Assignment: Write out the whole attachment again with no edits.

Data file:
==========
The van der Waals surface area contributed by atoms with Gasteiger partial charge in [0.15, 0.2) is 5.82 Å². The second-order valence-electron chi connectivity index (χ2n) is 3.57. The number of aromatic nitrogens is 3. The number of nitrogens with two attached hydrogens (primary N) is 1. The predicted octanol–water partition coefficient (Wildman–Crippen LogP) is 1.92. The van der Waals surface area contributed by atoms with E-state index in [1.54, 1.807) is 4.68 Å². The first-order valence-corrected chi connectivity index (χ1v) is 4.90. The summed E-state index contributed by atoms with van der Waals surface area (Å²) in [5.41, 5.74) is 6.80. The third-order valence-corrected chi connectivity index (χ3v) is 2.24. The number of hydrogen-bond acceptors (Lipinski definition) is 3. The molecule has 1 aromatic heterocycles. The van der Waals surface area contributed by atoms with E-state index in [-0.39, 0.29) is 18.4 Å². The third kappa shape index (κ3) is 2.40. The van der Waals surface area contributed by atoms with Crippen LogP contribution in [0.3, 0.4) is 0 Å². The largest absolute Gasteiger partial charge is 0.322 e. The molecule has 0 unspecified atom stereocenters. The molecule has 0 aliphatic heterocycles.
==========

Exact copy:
The van der Waals surface area contributed by atoms with Gasteiger partial charge in [0.15, 0.2) is 5.82 Å². The second-order valence-electron chi connectivity index (χ2n) is 3.57. The number of aromatic nitrogens is 3. The number of nitrogens with two attached hydrogens (primary N) is 1. The predicted octanol–water partition coefficient (Wildman–Crippen LogP) is 1.92. The van der Waals surface area contributed by atoms with E-state index in [1.54, 1.807) is 4.68 Å². The first-order valence-corrected chi connectivity index (χ1v) is 4.90. The summed E-state index contributed by atoms with van der Waals surface area (Å²) in [5.41, 5.74) is 6.80. The third-order valence-corrected chi connectivity index (χ3v) is 2.24. The number of hydrogen-bond acceptors (Lipinski definition) is 3. The molecule has 1 aromatic heterocycles. The van der Waals surface area contributed by atoms with E-state index in [-0.39, 0.29) is 18.4 Å². The third kappa shape index (κ3) is 2.40. The van der Waals surface area contributed by atoms with Crippen LogP contribution in [0.3, 0.4) is 0 Å². The largest absolute Gasteiger partial charge is 0.322 e. The molecule has 0 unspecified atom stereocenters. The molecule has 0 aliphatic heterocycles.